The next day it was up early again but this time we headed out of Munich to Germany's highest mountain, Zugspitze. So we caught the train for about and hour and a half south to the German and Austrian border where we caught a cog train and, another, cable car to the mountains glacier and then summit. The glacier was cool, however, as we were dropped off at the top of the glacier and not at the bottom, it was not as awe inspiring as the 2 glaciers I visited in NZ (the view was better though). Next cable car to the summit was, in short, spectacular... Once again Gaynor was terrified but once again she gritted her teeth like a true sport and came along. I have to say that even I got a little nervous on this ride... It climbed 2000 metres from base to summit was tiny, packed and had a habit of rocking disconcertingly in the wind. Anyway, we did make it alive to the top and were rewarded with spectacular views of, somewhere in the region of, 400 mountain peaks and, apparently, 5 countries (Germany, Austria, Italy, Switzerland and... I don't know, but the brochure said 5 so I will stick to it...). At 3000 metres it was definitely the highest I have ever been and it was well worth the day trip from Munich.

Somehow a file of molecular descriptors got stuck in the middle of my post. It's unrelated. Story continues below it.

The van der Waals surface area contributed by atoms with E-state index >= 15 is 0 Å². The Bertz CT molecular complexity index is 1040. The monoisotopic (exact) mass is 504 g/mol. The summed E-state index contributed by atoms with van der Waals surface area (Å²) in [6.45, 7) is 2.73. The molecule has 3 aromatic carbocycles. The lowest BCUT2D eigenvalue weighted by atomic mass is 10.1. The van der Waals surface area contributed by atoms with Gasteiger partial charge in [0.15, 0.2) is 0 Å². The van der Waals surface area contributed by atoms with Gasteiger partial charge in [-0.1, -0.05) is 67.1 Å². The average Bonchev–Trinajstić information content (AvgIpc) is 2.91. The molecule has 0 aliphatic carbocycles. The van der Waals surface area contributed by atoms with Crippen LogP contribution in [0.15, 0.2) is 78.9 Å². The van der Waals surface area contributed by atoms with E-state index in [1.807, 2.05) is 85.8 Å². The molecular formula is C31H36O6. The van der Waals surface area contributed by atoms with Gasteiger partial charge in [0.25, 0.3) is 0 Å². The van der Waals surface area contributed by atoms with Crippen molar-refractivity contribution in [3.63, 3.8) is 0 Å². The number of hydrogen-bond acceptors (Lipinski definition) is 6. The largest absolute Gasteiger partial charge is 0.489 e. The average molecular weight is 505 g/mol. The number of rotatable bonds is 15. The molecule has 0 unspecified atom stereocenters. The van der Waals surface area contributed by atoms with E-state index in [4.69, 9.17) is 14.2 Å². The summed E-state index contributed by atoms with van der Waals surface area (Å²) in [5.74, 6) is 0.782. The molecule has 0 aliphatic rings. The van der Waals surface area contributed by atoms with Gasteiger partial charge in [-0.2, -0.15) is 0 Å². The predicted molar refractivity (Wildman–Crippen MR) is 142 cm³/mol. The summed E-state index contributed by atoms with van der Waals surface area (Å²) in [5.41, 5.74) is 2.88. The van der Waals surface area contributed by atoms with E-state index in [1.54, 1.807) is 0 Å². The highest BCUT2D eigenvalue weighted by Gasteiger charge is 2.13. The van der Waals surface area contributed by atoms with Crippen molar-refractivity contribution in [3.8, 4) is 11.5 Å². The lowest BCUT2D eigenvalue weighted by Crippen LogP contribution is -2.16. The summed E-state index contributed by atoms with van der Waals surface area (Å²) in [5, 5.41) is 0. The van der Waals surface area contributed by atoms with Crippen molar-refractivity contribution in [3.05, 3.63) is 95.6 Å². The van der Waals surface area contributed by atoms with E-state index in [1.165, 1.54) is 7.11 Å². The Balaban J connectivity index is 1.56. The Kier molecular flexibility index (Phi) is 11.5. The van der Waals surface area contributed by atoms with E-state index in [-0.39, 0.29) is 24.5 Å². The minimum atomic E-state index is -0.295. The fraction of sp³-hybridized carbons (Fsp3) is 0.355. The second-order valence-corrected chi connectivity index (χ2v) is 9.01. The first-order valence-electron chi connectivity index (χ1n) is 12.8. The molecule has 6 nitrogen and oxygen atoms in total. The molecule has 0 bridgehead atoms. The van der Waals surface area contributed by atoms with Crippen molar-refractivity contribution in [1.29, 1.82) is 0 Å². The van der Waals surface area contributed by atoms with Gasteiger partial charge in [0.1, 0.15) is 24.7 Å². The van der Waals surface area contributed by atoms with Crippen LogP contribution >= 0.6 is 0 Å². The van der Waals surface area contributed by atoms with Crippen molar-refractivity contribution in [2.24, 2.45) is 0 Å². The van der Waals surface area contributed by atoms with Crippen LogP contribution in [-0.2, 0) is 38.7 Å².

Today it was finally time to spend a day exploring Munich properly, which is how I ended up here... Back in the park sunbaking and writing my next travel blog entry. This morning we walked around the centre of Munich went to some gardens, an, admittedly spectacular, treasury and yet another cathederal. However, by midday we were pretty much sightseen out so we grabbed a picnic lunch from the Viktualienmarkt and headed back to the Englischer Garten for the afternoon... We may have missed out on seeing some more of Munich, but really, I can't think of any better way to experience and say goodbye to Munich then sharing an afternnoon relaxing and sunbathing in the park for an afternoon...
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angelasusan on

Farewell to beer...
Well,at leat you have both survived the beery part of the trip - now for Italy and Spain with a side order of wine. You are both still looking ridiculously well and happy. I do hope you love Italy and that you manage to dodge the hordes of other tourists also loving Italy.